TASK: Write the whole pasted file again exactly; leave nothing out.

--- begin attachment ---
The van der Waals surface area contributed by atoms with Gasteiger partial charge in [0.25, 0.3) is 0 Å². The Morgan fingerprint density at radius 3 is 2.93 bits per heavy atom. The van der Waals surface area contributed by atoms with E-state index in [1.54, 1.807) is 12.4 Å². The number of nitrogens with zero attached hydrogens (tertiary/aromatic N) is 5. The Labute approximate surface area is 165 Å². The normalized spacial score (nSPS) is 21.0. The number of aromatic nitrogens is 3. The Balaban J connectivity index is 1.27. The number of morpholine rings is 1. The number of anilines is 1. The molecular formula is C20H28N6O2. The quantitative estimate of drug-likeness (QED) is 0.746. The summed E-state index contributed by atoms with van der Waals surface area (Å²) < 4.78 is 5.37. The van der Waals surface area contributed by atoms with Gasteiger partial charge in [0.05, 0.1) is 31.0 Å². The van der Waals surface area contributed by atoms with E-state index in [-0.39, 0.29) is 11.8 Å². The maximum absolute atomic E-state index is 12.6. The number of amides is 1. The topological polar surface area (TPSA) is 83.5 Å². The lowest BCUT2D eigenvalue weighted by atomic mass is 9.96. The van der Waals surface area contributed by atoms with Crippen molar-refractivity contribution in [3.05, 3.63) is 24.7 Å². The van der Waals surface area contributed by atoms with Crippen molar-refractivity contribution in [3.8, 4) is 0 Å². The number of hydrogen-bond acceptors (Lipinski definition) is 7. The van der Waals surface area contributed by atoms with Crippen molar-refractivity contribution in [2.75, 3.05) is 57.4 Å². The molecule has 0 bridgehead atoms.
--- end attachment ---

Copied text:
The van der Waals surface area contributed by atoms with Gasteiger partial charge in [0.25, 0.3) is 0 Å². The Morgan fingerprint density at radius 3 is 2.93 bits per heavy atom. The van der Waals surface area contributed by atoms with E-state index in [1.54, 1.807) is 12.4 Å². The number of nitrogens with zero attached hydrogens (tertiary/aromatic N) is 5. The Labute approximate surface area is 165 Å². The normalized spacial score (nSPS) is 21.0. The number of aromatic nitrogens is 3. The Balaban J connectivity index is 1.27. The number of morpholine rings is 1. The number of anilines is 1. The molecular formula is C20H28N6O2. The quantitative estimate of drug-likeness (QED) is 0.746. The summed E-state index contributed by atoms with van der Waals surface area (Å²) < 4.78 is 5.37. The van der Waals surface area contributed by atoms with Gasteiger partial charge in [0.05, 0.1) is 31.0 Å². The van der Waals surface area contributed by atoms with E-state index in [-0.39, 0.29) is 11.8 Å². The maximum absolute atomic E-state index is 12.6. The number of amides is 1. The topological polar surface area (TPSA) is 83.5 Å². The lowest BCUT2D eigenvalue weighted by atomic mass is 9.96. The van der Waals surface area contributed by atoms with Crippen molar-refractivity contribution in [3.05, 3.63) is 24.7 Å². The van der Waals surface area contributed by atoms with Crippen molar-refractivity contribution in [3.8, 4) is 0 Å². The number of hydrogen-bond acceptors (Lipinski definition) is 7. The van der Waals surface area contributed by atoms with Crippen molar-refractivity contribution in [2.75, 3.05) is 57.4 Å². The molecule has 0 bridgehead atoms.